Last night, a draft Supreme Court opinion on a pending Mississippi case was leaked—one that, if finalized, would reverse the 1973 Roe v. Wade decision affirming the Constitutional right to abortion. While the draft opinion does not rely on a scientific argument, it would have a huge impact on science-based policies about reproductive health and family planning—policies that should be grounded in scientific evidence, not political ideology.
A cascade of consequences
Roe v. Wade, has allowed for improved access to reproductive health care for generations of people. Overturning it will empower states to enact laws that are even more distant from the best available science than the hundreds of restrictions that have already been attempted. Some 28 states are poised to prohibit abortion, 13 of those with “trigger bans” already in place which will ban abortion once Roe v. Wade is overturned.
The public health implications of overturning Roe v. Wade are clear: it means pregnant people will needlessly suffer. Thirty-six million women—nearly half of the women of reproductive age (18-49) in the United States—plus people who can become pregnant, risk losing access to vital reproductive health care. It means Black and Indigenous women, who already experience stark inequities in maternal health care will bear the brunt of that harm. It means people who don’t have the financial resources to travel out of state may seek risky and potentially dangerous abortions outside the health care system or be forced to carry a pregnancy to term. It means that people elected as a result of unfair, gerrymandered districts will make decisions for an electorate they hardly represent. This is a process that is not just unfair, it is an affront to what the best available science tells us about how best to protect reproductive health.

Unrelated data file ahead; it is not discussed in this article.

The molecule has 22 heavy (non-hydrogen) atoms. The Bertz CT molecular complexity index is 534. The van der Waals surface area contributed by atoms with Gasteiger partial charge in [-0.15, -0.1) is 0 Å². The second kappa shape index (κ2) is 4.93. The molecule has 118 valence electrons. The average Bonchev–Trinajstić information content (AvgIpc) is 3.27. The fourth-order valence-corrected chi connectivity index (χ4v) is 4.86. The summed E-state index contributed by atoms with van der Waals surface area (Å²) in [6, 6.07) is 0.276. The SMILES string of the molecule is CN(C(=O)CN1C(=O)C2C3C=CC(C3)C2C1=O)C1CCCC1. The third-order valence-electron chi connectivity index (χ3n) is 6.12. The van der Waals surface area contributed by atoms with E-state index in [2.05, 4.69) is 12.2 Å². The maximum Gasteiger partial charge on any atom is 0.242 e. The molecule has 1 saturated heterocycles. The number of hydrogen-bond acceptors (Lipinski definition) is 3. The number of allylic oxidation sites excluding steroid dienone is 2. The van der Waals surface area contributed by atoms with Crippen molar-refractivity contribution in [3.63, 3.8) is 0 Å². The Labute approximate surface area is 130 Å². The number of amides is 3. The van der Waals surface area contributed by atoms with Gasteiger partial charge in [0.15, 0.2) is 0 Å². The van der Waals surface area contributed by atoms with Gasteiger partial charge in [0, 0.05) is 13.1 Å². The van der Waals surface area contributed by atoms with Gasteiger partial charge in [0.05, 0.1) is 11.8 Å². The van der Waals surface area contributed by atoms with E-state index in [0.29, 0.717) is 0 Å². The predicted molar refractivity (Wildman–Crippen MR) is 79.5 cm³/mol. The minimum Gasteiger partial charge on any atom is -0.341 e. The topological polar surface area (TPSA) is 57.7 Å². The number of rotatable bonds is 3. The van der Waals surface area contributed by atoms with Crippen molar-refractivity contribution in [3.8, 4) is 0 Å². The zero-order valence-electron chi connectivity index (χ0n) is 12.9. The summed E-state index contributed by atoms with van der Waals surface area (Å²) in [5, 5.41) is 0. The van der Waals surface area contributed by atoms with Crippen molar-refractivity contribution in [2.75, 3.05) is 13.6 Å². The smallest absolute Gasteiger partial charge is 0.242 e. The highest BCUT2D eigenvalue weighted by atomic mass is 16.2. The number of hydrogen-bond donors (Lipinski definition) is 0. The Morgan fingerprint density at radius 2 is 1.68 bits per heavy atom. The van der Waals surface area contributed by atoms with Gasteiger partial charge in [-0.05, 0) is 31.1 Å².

When science fiction becomes reality
As my colleague Dr. Michael Latner wrote in 2019, there have already been hundreds of restrictions on abortion passed in the states that advance “science fiction” with little regard for public health outcomes, ranging from those requiring extended waiting periods, insurance restrictions, and restrictions on clinics and doctors, to bills that ban abortion as early as six weeks into a pregnancy, such as the Texas “SB 8” legislation signed into law by Gov. Abbott last month.
Six weeks. This is before most people even know they’re pregnant.
At my eight-week prenatal appointment, an ultrasound scan didn’t even catch an image of the embryo that would become my daughter.
Such a policy is designed to cut pregnant people out of a decision about their own health before they even know there is a decision to be made. The American College of Obstetricians and Gynecologists (ACOG) vehemently opposes SB8, calling it “a clear attack on the practice of medicine in this country.” Not only do these policy proposals disregard science, but as my colleague Gretchen Goldman and Shaina Goodman from the National Partnership for Women & Families wrote in 2019, they rest on an “underlying hostility toward women’s dignity and self-determination.”
Overturning Roe v. Wade risks drastic consequences for women’s health which is already undervalued and insufficiently protected in the United States. A recent Commonwealth Fund report comparing health access among high-income countries illustrated what people who identify as women in this country know to be true: Our health system is failing us. Its findings reveal that the rates of death from avoidable causes, including pregnancy-related complications, are highest among women of reproductive age in the United States.